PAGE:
Blog 13

Food companies can help slow the spread of COVID-19

Blog 13 in our blog series on opportunities for building back better food systems and nutrition, is from Myriam Sidibe and Zoe Williams, both from the Harvard Kennedy School and both with extensive private sector experience. They argue that responsible businesses will do all they can to protect food supply chains in the midst of the Covid-19 crisis and to deliver messages around best practices for hygiene and social distancing. They cite examples from the US and Kenya of social enterprises that are keeping school feeding going even when schools are shut down and retail businesses with workers on the front line who have been enlisted in stopping the spread of the virus.

-- Lawrence Haddad

In this era of social and physical distancing, food becomes an important element of our newly confined lives. We wonder when we will get more fresh fruits and vegetables and where our produce has been.

Food companies are essential in enabling many to stay in isolation and helping communities contain COVID-19. Comforting food also provides an emotional benefit during the crisis. Business Fights Poverty compiled a framework for how businesses can respond to coronavirus, highlighting two strategies food companies can use to reduce the spread of COVID-19.

First, they can leverage their capabilities and distribution chains to deliver essential food items to communities—helping them to meet nutritional needs while people stay safe at home. Second, food networks can use their brands to distribute public health information aiming to prevent the spread of the virus, such as promoting handwashing and social distancing, and sharing the latest health information on the virus.



Businesses can start by ensuring people have access to emergency food.

Several food organizations have already responded to COVID-19 by committing to deliver food to children and families around the world. Food for Education, a non-profit that provides school meals in Kenya, is using its Tap2Eat technology to deliver six weeks of essential food items to 30,000 families. Revolution Foods, a school lunch vendor in the United States, developed contingency plans before schools closed so they could continue to deliver government-subsidized meals to students during mandatory school closures. Other local food businesses and non-profits can mobilize and collaborate to ensure children and families do not go hungry during the pandemic.

Meeting basic food needs helps food networks continue operations while normal business is disrupted, with important benefits to communities responding to COVID-19. Access to emergency food enables families to meet nutritional needs when they are sick or unable to work. Children who receive meals at school are particularly vulnerable to poor nutrition during school closures. Preventing the onset of hunger, which weakens the immune system, will strengthen people’s ability to fight the virus. Food insecurity will become more acute throughout the duration of the crisis as people spend their savings, increasing demand for emergency food provision over time. Delivery of food baskets will also reduce the need for people to leave their homes, reducing the risk of spreading or contracting the virus.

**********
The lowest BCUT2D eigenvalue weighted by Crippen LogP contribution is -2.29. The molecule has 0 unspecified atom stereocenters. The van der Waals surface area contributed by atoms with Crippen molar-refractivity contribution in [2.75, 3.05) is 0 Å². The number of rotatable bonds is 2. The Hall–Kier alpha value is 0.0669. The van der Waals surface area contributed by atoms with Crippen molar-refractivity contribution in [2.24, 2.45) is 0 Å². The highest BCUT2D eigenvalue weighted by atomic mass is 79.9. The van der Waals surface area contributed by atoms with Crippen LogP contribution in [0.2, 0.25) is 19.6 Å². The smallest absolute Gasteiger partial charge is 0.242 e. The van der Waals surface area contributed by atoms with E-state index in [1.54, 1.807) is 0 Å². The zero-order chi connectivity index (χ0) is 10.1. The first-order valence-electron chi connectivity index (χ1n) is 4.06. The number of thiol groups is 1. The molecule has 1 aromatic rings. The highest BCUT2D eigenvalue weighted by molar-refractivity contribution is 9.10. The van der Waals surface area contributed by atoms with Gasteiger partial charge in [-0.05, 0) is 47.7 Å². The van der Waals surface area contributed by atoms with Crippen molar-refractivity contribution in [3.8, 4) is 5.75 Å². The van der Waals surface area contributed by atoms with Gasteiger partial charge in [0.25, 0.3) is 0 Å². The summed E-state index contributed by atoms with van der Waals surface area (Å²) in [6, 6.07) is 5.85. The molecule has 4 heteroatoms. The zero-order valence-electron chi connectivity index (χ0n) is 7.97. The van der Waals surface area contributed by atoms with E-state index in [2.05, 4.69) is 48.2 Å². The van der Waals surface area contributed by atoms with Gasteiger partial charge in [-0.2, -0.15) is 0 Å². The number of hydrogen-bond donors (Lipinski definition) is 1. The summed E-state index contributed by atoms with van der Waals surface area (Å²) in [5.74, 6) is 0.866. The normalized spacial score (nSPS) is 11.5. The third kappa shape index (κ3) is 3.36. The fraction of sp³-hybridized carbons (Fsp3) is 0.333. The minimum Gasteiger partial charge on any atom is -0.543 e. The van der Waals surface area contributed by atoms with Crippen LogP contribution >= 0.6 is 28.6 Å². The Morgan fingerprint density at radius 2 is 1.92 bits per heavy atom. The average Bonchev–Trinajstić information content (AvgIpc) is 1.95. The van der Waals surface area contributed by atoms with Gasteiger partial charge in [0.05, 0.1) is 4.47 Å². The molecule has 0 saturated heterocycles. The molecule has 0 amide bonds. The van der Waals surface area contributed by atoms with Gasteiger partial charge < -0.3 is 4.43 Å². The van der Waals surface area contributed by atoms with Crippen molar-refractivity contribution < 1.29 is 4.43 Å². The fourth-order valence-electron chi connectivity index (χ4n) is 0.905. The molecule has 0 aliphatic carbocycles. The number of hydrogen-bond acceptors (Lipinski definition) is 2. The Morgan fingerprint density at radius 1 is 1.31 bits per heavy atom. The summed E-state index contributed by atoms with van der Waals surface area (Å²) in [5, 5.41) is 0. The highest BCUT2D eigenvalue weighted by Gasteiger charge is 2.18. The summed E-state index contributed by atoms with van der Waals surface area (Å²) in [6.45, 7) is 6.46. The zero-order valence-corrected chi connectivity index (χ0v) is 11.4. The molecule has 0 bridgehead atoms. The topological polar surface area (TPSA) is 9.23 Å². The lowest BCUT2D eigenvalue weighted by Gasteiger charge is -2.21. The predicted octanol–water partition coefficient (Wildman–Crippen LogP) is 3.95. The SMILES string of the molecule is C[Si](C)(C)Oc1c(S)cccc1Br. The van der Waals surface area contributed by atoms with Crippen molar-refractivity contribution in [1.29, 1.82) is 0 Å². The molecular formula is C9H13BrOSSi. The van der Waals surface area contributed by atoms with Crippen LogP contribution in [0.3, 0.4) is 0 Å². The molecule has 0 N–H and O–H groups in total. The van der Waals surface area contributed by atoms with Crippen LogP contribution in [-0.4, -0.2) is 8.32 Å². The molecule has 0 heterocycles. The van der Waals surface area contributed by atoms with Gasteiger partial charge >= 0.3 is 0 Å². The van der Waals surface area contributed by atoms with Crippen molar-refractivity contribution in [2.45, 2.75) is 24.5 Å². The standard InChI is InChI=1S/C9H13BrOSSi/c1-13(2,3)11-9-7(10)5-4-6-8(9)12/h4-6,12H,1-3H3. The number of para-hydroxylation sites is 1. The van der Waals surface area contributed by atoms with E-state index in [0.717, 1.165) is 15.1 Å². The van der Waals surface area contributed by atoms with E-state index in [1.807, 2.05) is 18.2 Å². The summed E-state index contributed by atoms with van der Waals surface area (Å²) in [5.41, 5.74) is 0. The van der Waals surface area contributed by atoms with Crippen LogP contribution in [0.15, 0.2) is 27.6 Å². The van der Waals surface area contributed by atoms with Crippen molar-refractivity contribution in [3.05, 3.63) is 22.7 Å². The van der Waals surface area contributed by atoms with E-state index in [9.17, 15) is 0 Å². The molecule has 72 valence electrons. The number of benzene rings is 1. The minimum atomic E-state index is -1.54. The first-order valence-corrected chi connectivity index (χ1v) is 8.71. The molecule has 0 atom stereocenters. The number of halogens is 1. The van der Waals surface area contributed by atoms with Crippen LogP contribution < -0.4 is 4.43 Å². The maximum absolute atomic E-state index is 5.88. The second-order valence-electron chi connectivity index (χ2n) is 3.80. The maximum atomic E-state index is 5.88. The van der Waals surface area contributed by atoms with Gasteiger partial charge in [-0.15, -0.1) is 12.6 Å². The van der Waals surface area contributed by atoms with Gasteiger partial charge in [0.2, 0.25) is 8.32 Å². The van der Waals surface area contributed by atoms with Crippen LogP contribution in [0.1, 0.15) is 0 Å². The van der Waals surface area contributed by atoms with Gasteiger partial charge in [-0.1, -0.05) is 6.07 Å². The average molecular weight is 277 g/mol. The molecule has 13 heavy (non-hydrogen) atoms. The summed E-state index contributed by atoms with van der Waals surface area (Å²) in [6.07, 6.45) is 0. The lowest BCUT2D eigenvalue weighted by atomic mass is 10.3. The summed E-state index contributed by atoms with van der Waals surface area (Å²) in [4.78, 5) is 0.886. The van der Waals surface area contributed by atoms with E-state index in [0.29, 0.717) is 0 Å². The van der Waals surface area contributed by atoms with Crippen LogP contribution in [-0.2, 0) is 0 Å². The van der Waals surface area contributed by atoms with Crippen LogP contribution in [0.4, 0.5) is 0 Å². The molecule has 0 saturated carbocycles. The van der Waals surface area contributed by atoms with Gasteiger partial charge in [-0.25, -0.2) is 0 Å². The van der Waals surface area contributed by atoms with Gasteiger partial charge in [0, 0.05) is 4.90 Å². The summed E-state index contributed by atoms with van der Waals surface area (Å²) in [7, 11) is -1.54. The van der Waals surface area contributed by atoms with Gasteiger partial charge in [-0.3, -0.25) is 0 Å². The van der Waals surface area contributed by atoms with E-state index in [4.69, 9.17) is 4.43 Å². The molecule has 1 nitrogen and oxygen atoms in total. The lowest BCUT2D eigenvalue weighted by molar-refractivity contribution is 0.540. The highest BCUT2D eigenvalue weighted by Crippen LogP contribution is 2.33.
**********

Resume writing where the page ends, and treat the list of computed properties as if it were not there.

In addition to helping meet emergency food needs, food networks should use their distribution chains to deliver best practices for hygiene and social distancing.

Businesses must commit to support national public health campaigns. Food networks may be the only viable distribution network to bring health information and supplies to rural communities where they source their fresh products. Many businesses are already mobilizing to disseminate information on handwashing and social distancing. Public and private organizations recently convened the collaborative National Business Compact Coalition in Kenya to accelerate information sharing on best-practices for hygiene during the coronavirus outbreak. The compact focuses on activating local businesses to support government initiatives to contain the spread of the virus. The founder of Twiga, a member of the compact, is sharing advice on how to protect the food system during the pandemic. Founder Grant Brooke says, “Mama mbogas, dukas, kiosks owners, and food workers are going to be on the frontline of this pandemic, and need to be enlisted in stopping the spread.”

Food networks must continue to feed the world during the global pandemic and leverage their skills and resources to help contain the virus, too.  Because we can stay home when we have the food we need.



About the authors

Myriam Sidibe is a senior fellow at the Mossavar Rahmani Centre of Business and Government at Harvard Kennedy School and author of “Brands on a Mission: How to Achieve Social Impact and Business Growth through Purpose.”  She recently co-founded the National Business Compact on Coronavirus in Kenya and is sharing the model across various countries.

Zoe Williams is on education leave from McKinsey & Company to pursue a master’s in public policy at Harvard Kennedy School. She has a background in healthcare analytics and is studying how food systems can improve public health.


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